The Internet is a powerful tool for subversives of all stripes to avoid censorship.
When Venezuela took away the broadcast license for its main opposition television network, the TV producers simply moved their shows to YouTube! Link to El Observador Onlinea. Ars Technica carries the story.
El Observador clips have been seen 175,000 times since May 28, and the channel is currently the most-subscribed channel of the week.Follow the Ars Technica link at the bottom of the full story to see other stories on censorship attempts, including many by China. This article involves a new tool from U. of Toronto, psiphon, to use social networks to subvert governmental censorship. And OOTJ readers will recall the Post on anonymous browsing. And another post that brought you this link to Reporters Without Borders' Report on Freedom of the Press Worldwide, which includes notes on governments that block citizens' access to websites.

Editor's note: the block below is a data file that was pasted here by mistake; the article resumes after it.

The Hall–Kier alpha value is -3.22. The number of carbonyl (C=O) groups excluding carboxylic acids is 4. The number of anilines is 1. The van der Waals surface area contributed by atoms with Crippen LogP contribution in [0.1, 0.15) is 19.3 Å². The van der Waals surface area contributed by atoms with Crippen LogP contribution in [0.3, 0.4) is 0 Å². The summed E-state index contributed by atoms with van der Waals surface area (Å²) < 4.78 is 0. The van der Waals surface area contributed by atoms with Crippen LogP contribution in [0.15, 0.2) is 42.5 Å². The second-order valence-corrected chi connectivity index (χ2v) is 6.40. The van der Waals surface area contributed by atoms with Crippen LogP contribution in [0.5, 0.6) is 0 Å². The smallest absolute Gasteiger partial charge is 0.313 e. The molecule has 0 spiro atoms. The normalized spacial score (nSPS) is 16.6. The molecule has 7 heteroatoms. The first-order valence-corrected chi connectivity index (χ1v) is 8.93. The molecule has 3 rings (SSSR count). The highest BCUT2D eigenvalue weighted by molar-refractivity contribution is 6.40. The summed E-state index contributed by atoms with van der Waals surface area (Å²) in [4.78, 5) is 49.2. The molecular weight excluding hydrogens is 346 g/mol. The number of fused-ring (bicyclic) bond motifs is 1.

While putting the station's shows on YouTube is an excellent idea, YouTube still lacks anything near the reach of over-the-air broadcasts. But the use of the site to avoid censorship is growing, and it's not hard to imagine a day in the near future when the site (or sites like it) becomes as essential as local TV stations.
As that happens, YouTube will come into even more conflicts with governments that have an interest in controlling what their citizens see, It's already happening—Thailand's king, for instance, has a thing for iPods but isn't too keen on YouTube. Will Hugo Chavez show more tolerance?